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Citing a desire to win, Harkless picks UConn

When he was younger, Maurice Harkless was an avid football player. He was a talented wide receiver, but eventually turned his attention to basketball in the seventh grade.

“It was more fun,” he said.

Best decision he ever made.

Harkless, a 6-foot-8 forward from Forest Hills, quickly developed on the hardwood and Dec. 9 he verbally committed to Connecticut and its Hall of Fame coach, Jim Calhoun. He picked the Huskies over St. John’s, Kentucky, Fordham and Seton Hall.

A versatile inside-out threat with a 7-foot-2 wingspan, Harkless attended UConn’s First Night event recently and has spoken extensively with Calhoun.

“He’s a very straight-forward guy,” the 16-year-old Harkless said. “I felt he was very honest.

He added: “I felt like UConn was the best situation for me. Coach told me I would be able to come in and win a lot of games, win a championship and that’s what I wanted to do.”

Harkless returned from a broken bone in his left foot Sunday in Forest Hills’ 60-57 loss to Wings Academy. He had 16 points, 14 rebounds and seven blocked shots in a 74-54 victory over Campus Magnet Dec. 8.

“He is a legitimately skilled three-man for the next level,” recruiting guru Tom Konchalski said of the 185-pound Harkless. “He doesn’t have a Big East body yet, but he certainly has a Big East skill set.”

After narrowing his list down to five, Harkless sat down with his family, adviser Nate Blue and Forest Hills Coach Ben Chobhaphand to make a decision Tuesday night. They weighed the plusses and minuses of all five schools. The Huskies won in a landslide.

“When you have Connecticut on your plate, it’s hard to turn down,” said Blue, who is an assistant coach at Forest Hills. “There was no second school. When we broke down all the factors, it was just Connecticut.”

Said Harkless: “It’s very exciting. I never thought I’d be able to play there.”

Chobhaphand liked Connecticut from the start. It was one of five Division I schools to attend the Rangers’ open gym in 2008 and he was friendly growing up with Taliek Brown and Charlie Villanueva, who both attended UConn and won national titles for Calhoun. Blue was also Villanueva’s adviser.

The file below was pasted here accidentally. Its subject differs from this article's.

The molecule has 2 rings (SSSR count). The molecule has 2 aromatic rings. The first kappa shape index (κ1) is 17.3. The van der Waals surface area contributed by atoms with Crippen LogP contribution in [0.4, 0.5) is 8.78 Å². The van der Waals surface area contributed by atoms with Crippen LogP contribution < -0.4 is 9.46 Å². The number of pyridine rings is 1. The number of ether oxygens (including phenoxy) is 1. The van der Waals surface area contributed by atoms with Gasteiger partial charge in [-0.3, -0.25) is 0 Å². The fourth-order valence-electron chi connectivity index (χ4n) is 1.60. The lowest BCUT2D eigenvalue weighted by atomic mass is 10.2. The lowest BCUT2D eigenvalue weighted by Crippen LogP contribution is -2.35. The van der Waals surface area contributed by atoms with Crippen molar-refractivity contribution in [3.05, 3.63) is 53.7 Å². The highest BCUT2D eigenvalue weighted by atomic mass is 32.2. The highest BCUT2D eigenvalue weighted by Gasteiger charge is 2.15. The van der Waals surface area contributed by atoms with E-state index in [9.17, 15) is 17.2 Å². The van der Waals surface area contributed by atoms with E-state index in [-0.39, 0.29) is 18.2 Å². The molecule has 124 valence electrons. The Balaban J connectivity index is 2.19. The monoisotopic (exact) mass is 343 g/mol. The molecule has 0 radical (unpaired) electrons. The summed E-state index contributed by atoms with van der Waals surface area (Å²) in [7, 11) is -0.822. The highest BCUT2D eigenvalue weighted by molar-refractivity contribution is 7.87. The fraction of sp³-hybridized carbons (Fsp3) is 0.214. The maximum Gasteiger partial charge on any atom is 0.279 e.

“What I like the most is it’s a mixture of guys who are All-Americans and guys who go there with talent and become great,” Chobhaphand said. “It just felt right, to me.”

Harkless does have areas of his game that could use fine-tuning. Over the summer, Harkless worked on expanding his repertoire into more of a wing-type player. At 6-foot-8 and 185 pounds, he is thin for the Big East and needs to improve under the boards.

“He has to develop the toughness UConn requires and he has to improve his body,” Konchalski said.

That Harkless is en route to such an opportunity speaks volumes. He was raw when he arrived at Forest Hills, with little experience to speak of. He shined on the JV team as a freshman and as a sophomore led the Rangers to the Queens crown by averaging 16 points and 12 rebounds per game.

Blue said his improved basketball IQ in tandem with sacrificing the time other teenagers are unwilling to has enabled him to progress so fast. Chobhaphand labeled Harkless, the first Division I player in Chobhaphand’s five years, a “throwback,” for his relentless work ethic and humble demeanor. He also has an A-average and should have no trouble qualifying.

“He can play at the highest level, and it’s been shown he can play at the highest level at an early stage,” Blue said. “There aren’t any questions about his ability.”

Reach Zach Braziller at zbraziller@nypost.com.

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